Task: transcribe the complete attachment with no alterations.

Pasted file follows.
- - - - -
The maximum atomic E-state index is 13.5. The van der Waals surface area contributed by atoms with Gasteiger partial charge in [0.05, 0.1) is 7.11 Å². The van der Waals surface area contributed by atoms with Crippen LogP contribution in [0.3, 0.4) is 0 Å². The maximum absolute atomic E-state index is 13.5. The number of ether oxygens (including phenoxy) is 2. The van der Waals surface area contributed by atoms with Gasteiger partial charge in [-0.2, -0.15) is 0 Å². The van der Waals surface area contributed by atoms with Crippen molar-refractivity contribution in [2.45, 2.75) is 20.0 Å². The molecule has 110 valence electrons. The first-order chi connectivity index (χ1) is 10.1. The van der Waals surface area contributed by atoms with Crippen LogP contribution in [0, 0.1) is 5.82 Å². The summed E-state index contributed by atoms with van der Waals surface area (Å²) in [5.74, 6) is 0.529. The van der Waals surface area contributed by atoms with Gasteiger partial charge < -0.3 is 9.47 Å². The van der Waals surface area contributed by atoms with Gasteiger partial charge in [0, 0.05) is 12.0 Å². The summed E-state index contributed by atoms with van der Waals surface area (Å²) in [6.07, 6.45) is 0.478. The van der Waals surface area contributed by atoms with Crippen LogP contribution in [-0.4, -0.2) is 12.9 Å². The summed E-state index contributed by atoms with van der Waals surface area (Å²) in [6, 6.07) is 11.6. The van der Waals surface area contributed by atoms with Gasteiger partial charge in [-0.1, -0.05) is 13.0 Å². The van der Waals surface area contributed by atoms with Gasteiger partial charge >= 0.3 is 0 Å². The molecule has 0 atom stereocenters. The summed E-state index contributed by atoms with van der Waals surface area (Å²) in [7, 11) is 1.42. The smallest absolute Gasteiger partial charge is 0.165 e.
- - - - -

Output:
The maximum atomic E-state index is 13.5. The van der Waals surface area contributed by atoms with Gasteiger partial charge in [0.05, 0.1) is 7.11 Å². The van der Waals surface area contributed by atoms with Crippen LogP contribution in [0.3, 0.4) is 0 Å². The maximum absolute atomic E-state index is 13.5. The number of ether oxygens (including phenoxy) is 2. The van der Waals surface area contributed by atoms with Gasteiger partial charge in [-0.2, -0.15) is 0 Å². The van der Waals surface area contributed by atoms with Crippen molar-refractivity contribution in [2.45, 2.75) is 20.0 Å². The molecule has 110 valence electrons. The first-order chi connectivity index (χ1) is 10.1. The van der Waals surface area contributed by atoms with Crippen LogP contribution in [0, 0.1) is 5.82 Å². The summed E-state index contributed by atoms with van der Waals surface area (Å²) in [5.74, 6) is 0.529. The van der Waals surface area contributed by atoms with Gasteiger partial charge < -0.3 is 9.47 Å². The van der Waals surface area contributed by atoms with Gasteiger partial charge in [0, 0.05) is 12.0 Å². The summed E-state index contributed by atoms with van der Waals surface area (Å²) in [6.07, 6.45) is 0.478. The van der Waals surface area contributed by atoms with Crippen LogP contribution in [-0.4, -0.2) is 12.9 Å². The summed E-state index contributed by atoms with van der Waals surface area (Å²) in [6, 6.07) is 11.6. The van der Waals surface area contributed by atoms with Gasteiger partial charge in [-0.1, -0.05) is 13.0 Å². The van der Waals surface area contributed by atoms with Gasteiger partial charge >= 0.3 is 0 Å². The molecule has 0 atom stereocenters. The summed E-state index contributed by atoms with van der Waals surface area (Å²) in [7, 11) is 1.42. The smallest absolute Gasteiger partial charge is 0.165 e.